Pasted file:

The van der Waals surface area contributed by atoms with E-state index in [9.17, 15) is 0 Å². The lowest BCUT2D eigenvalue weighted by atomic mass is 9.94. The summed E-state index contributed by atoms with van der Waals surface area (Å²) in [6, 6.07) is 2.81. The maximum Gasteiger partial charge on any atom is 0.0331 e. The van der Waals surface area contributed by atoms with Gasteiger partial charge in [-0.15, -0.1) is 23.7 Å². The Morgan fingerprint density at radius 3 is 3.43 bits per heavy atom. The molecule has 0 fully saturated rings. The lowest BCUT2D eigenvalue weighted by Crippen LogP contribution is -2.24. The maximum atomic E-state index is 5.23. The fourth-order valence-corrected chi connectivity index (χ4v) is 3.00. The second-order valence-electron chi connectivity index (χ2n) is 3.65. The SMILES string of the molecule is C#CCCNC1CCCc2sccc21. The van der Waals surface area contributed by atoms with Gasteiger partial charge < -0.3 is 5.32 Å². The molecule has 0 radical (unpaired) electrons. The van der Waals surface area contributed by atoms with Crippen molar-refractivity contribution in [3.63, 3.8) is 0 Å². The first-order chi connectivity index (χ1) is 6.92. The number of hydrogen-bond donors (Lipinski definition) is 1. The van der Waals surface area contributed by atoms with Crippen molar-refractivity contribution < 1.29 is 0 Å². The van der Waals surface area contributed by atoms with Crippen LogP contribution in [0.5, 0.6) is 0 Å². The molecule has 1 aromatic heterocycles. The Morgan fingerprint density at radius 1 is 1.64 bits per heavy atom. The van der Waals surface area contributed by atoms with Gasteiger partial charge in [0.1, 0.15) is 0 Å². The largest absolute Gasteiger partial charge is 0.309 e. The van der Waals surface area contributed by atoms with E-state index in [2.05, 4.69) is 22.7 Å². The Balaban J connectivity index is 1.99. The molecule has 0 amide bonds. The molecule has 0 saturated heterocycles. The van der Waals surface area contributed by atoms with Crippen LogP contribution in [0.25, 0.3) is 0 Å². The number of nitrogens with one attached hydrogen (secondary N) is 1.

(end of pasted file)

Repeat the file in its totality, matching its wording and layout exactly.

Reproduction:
The van der Waals surface area contributed by atoms with E-state index in [9.17, 15) is 0 Å². The lowest BCUT2D eigenvalue weighted by atomic mass is 9.94. The summed E-state index contributed by atoms with van der Waals surface area (Å²) in [6, 6.07) is 2.81. The maximum Gasteiger partial charge on any atom is 0.0331 e. The van der Waals surface area contributed by atoms with Gasteiger partial charge in [-0.15, -0.1) is 23.7 Å². The Morgan fingerprint density at radius 3 is 3.43 bits per heavy atom. The molecule has 0 fully saturated rings. The lowest BCUT2D eigenvalue weighted by Crippen LogP contribution is -2.24. The maximum atomic E-state index is 5.23. The fourth-order valence-corrected chi connectivity index (χ4v) is 3.00. The second-order valence-electron chi connectivity index (χ2n) is 3.65. The SMILES string of the molecule is C#CCCNC1CCCc2sccc21. The van der Waals surface area contributed by atoms with Gasteiger partial charge < -0.3 is 5.32 Å². The molecule has 0 radical (unpaired) electrons. The van der Waals surface area contributed by atoms with Crippen molar-refractivity contribution in [3.63, 3.8) is 0 Å². The first-order chi connectivity index (χ1) is 6.92. The number of hydrogen-bond donors (Lipinski definition) is 1. The van der Waals surface area contributed by atoms with Crippen molar-refractivity contribution < 1.29 is 0 Å². The van der Waals surface area contributed by atoms with Crippen LogP contribution in [0.5, 0.6) is 0 Å². The molecule has 1 aromatic heterocycles. The Morgan fingerprint density at radius 1 is 1.64 bits per heavy atom. The van der Waals surface area contributed by atoms with Gasteiger partial charge in [0.1, 0.15) is 0 Å². The largest absolute Gasteiger partial charge is 0.309 e. The van der Waals surface area contributed by atoms with E-state index in [2.05, 4.69) is 22.7 Å². The Balaban J connectivity index is 1.99. The molecule has 0 amide bonds. The molecule has 0 saturated heterocycles. The van der Waals surface area contributed by atoms with Crippen LogP contribution in [0.25, 0.3) is 0 Å². The number of nitrogens with one attached hydrogen (secondary N) is 1.